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Life cycle study calculates Algenol’s algae-to-ethanol process can deliver 67% to 87% reduction in carbon footprint compared to gasoline

System components of cyanobacterial ethanol life cycle analysis. Credit: ACS, Luo et al. Click to enlarge.

Algenol Biofuels’ Direct to Ethanol technology is based on an intracellular photosynthetic process in cyanobacteria (blue-green algae) that produces ethanol that is excreted through the cell walls, collected from closed photobioreactors as a dilute ethanol-in-water solution, and purified to fuel grade ethanol.

A team from Algenol and Georgia Tech calculated the life cycle energy and greenhouse gas emissions for three different system scenarios for this proposed ethanol production process, using process simulations and thermodynamic calculations. They found that, on a life cycle basis in comparison to gasoline, the direct to ethanol technology can provide a 67% to 87% reduction in carbon footprint on an energy equivalent basis for initial ethanol concentrations (given in weight percent) ranging from 0.5% to 5%.

Their work was published as an open access paper in the ACS journal Environmental Science & Technology on 22 Oct.

This choice of ranges is somewhat arbitrary but has been made based on the likelihood that 0.5% is too dilute for economical recovery and that 5% would have a high likelihood of economical recovery, in that the separation process could employ standard column distillation.

—Luo et al.

Algenol algae. Click to enlarge.

The process that was modeled envisioned cyanobacteria grown in flexible-film, polyethylene-based photobioreactors containing seawater or brackish water as the culture medium. To provide sufficient carbon dioxide to support efficient algal growth, the production facility is located near a fossil-fuel power plant or industrial source of carbon dioxide. The study’s calculation was based on use of industrial CO2, such as the byproduct CO2 from ethylene oxide production.

In the model, CO2 was injected in the headspace of the photobioreactor; ti could also be dissolved in the seawater growth medium. Nitrogen and phosphorus fertilizers were introduced into the photobioreactors to support the initial cyanobacterial growth.

The cyanobacteria remain in the photobioreactors producing ethanol and, unlike other algae-to-fuel processes, are not harvested for fuel or other purposes. The researchers anticipated that the photobioreactors will be emptied no more than once per year to replace the seawater, growth media, and cyanobacteria.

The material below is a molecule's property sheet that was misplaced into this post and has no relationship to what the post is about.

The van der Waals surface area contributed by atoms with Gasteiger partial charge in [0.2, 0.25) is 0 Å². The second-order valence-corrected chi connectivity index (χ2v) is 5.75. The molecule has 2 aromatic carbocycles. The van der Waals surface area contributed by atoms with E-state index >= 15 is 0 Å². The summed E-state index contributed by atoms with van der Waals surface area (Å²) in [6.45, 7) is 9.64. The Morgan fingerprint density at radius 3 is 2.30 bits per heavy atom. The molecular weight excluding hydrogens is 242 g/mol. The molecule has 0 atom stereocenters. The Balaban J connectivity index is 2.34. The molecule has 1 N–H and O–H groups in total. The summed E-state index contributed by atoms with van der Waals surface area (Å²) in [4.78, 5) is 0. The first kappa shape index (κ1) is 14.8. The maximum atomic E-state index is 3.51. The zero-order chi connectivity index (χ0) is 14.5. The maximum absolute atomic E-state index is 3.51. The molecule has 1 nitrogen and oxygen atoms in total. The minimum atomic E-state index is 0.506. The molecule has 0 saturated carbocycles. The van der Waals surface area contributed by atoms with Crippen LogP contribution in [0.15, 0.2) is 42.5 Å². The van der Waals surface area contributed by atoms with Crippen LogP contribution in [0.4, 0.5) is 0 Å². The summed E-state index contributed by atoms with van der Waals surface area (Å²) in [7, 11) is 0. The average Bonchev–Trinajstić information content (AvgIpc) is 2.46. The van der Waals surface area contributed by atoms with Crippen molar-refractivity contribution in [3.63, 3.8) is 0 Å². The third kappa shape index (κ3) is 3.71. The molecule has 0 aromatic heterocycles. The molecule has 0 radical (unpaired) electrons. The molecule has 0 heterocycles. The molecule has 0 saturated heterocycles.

Algenol aims to produce about 56,000 L (about 15,000 gallons US) of ethanol per hectare per year using about 430 polyethylene photobioreactors per hectare, each with about 4500 L of culture medium containing about 0.5 g/L of cyanobacterial biomass.

This production target is within achieved photosynthetic yields and corresponds to 1.8% solar energy conversion efficiency for average incident sunlight energy levels in the United States.

The energy required for ethanol separation increases rapidly for low initial concentrations of ethanol, and, unlike other biofuel systems, there is little waste biomass available to provide process heat and electricity to offset those energy requirements. The ethanol purification process is a major consumer of energy and a significant contributor to the carbon footprint. With a lead scenario based on a natural-gas-fueled combined heat and power system to provide process electricity and extra heat and conservative assumptions around the ethanol separation process, the net life cycle energy consumption, excluding photosynthesis, ranges from 0.55 MJ/MJEtOH down to 0.20 MJ/MJEtOH, and the net life cycle greenhouse gas emissions range from 29.8 g CO2e/MJEtOH down to 12.3 g CO2e/MJEtOH for initial ethanol concentrations from 0.5 wt % to 5 wt %. In comparison to gasoline, these predicted values represent 67% and 87% reductions in the carbon footprint for this ethanol fuel on a energy equivalent basis.

—Luo et al.

Further reductions in energy consumption and greenhouse gas emissions can be achieved via employment of higher efficiency heat exchangers in ethanol purification and/or with use of solar thermal for some of the process heat, they found.


  • Dexin Luo, Zushou Hu, Dong Gu Choi, Valerie M. Thomas, Matthew J. Realff, and Ronald R. Chance (2010) Life Cycle Energy and Greenhouse Gas Emissions for an Ethanol Production Process Based on Blue-Green Algae. Environ. Sci. Technol., Article ASAP doi: 10.1021/es1007577



At 1.8% sunlight conversion this is remarkably ineffective. Algal alcohol seems most problematic given its low yield per hectare. We suggest concentrating on algal oil and conversion of biomass to feed protein - utilizing the whole plant.

There are FAR more efficient ways to make ethanol than this.

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